SNOUT OF THE CAVE BEAR

In Joseph Campbell’s The Masks of God: Primitive Mythology, he recounts how deep in a European cave, a strange ritual display was discovered. It had lain untouched for thirty thousand years. A Cave Bear’s skull with femurs jutting from the eye sockets, stood on a stone table. The scene resembled a shrine. Archeologists and anthropologists believe it reflects an ancient religion, a Cult of the Cave Bear.

Which makes sense, considering that in order to set up shop in an Ice Age cave, Neandertals often had to deal with a resident bear. Either drive it out, or kill it. When they reared up, Cave Bears stood eleven feet tall. Big ones weighed 2,200 pounds. In the Chauvet cave in southern France, 190 such skulls have been found, many placed on those flat stone tables by ancient hands.

So I was excited to read that a fully preserved Pleistocene Cave Bear, complete with fur and flesh, teeth and lips, was just discovered by Siberian deer herders. Its snout and head juts from the melting permafrost.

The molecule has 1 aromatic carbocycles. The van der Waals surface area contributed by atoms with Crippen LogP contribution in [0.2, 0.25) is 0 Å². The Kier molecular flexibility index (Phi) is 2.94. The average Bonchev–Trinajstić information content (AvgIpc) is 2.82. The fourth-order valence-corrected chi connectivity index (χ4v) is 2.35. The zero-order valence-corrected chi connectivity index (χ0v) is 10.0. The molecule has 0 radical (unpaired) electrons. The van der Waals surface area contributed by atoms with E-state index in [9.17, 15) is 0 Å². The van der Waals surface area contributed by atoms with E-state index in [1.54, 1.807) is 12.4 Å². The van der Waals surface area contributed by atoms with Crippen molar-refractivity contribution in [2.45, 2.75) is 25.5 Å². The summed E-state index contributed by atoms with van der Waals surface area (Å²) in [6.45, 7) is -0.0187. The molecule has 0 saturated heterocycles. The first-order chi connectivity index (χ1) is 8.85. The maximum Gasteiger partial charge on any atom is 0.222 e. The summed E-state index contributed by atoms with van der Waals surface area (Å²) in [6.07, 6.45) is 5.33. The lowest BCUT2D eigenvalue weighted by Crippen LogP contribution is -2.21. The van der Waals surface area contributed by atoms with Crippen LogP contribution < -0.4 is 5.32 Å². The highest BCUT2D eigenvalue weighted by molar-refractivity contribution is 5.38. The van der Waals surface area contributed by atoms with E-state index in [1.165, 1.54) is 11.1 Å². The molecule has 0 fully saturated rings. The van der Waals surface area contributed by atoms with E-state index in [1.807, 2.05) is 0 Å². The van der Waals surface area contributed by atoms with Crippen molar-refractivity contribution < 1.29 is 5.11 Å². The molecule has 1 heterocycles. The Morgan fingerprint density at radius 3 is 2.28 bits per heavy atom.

To be so well preserved, its death must have been sudden. Perhaps a flood of silt-laden water that completely buried it all at once, and then a weather change that froze it solid.

It’s a fantastic find for biologists. Even its internal organs are intact. The only downside is why it was revealed. The permafrost is melting so fast, its head didn’t even have a chance to decompose.

BACK TO SCHOOL AT HOME? BUY YOUR FAMILY AN EPIC DRIVE

Literature. Music. Performing Arts. English Language Learning.

They all can be found listening to Odds Bodkin’s award-winning

stories.

“I’m so thrilled to have found your website and eagerly await reconnecting with your peerless storytelling.

Some thirty years ago I lived in New Hampshire, where my two young sons and I frequently caught your act. Cassette recordings also entertained us on our twice annual car treks to visit family in Ohio.

Now the boys are grown and living on opposite coasts while their parents have settled in Kentucky. Anticipating grandchildren and, thanks to the pandemic, more long drives to visit family, I went in search of an old favorite road companion. It feels like going home.